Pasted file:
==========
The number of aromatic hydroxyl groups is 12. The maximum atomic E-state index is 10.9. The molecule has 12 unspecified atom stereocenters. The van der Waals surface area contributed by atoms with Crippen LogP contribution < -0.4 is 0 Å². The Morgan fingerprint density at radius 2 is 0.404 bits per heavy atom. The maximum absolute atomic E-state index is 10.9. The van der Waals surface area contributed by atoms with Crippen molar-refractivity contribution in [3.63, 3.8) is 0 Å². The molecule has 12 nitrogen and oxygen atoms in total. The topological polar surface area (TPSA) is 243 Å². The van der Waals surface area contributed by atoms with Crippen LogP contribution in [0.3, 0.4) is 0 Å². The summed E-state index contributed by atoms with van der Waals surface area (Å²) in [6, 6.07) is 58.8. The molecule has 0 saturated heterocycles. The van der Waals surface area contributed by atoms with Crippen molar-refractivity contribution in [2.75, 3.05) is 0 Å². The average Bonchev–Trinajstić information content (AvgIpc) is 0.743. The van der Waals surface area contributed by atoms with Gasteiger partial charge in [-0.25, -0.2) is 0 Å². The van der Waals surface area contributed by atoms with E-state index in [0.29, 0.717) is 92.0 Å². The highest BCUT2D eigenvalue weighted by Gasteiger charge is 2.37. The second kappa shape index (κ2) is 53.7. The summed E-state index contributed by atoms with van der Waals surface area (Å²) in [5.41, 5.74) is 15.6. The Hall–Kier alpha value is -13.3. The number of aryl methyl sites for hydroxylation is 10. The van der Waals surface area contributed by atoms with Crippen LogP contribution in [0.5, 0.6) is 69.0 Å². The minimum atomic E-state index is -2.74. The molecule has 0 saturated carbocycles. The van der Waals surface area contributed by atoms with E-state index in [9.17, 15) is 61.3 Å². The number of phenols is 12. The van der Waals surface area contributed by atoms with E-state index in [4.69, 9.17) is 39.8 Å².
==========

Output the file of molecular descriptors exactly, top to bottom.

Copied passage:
The number of aromatic hydroxyl groups is 12. The maximum atomic E-state index is 10.9. The molecule has 12 unspecified atom stereocenters. The van der Waals surface area contributed by atoms with Crippen LogP contribution < -0.4 is 0 Å². The Morgan fingerprint density at radius 2 is 0.404 bits per heavy atom. The maximum absolute atomic E-state index is 10.9. The van der Waals surface area contributed by atoms with Crippen molar-refractivity contribution in [3.63, 3.8) is 0 Å². The molecule has 12 nitrogen and oxygen atoms in total. The topological polar surface area (TPSA) is 243 Å². The van der Waals surface area contributed by atoms with Crippen LogP contribution in [0.3, 0.4) is 0 Å². The summed E-state index contributed by atoms with van der Waals surface area (Å²) in [6, 6.07) is 58.8. The molecule has 0 saturated heterocycles. The van der Waals surface area contributed by atoms with Crippen molar-refractivity contribution in [2.75, 3.05) is 0 Å². The average Bonchev–Trinajstić information content (AvgIpc) is 0.743. The van der Waals surface area contributed by atoms with Gasteiger partial charge in [-0.25, -0.2) is 0 Å². The van der Waals surface area contributed by atoms with E-state index in [0.29, 0.717) is 92.0 Å². The highest BCUT2D eigenvalue weighted by Gasteiger charge is 2.37. The second kappa shape index (κ2) is 53.7. The summed E-state index contributed by atoms with van der Waals surface area (Å²) in [5.41, 5.74) is 15.6. The Hall–Kier alpha value is -13.3. The number of aryl methyl sites for hydroxylation is 10. The van der Waals surface area contributed by atoms with Crippen LogP contribution in [0.5, 0.6) is 69.0 Å². The minimum atomic E-state index is -2.74. The molecule has 0 saturated carbocycles. The van der Waals surface area contributed by atoms with E-state index in [9.17, 15) is 61.3 Å². The number of phenols is 12. The van der Waals surface area contributed by atoms with E-state index in [4.69, 9.17) is 39.8 Å².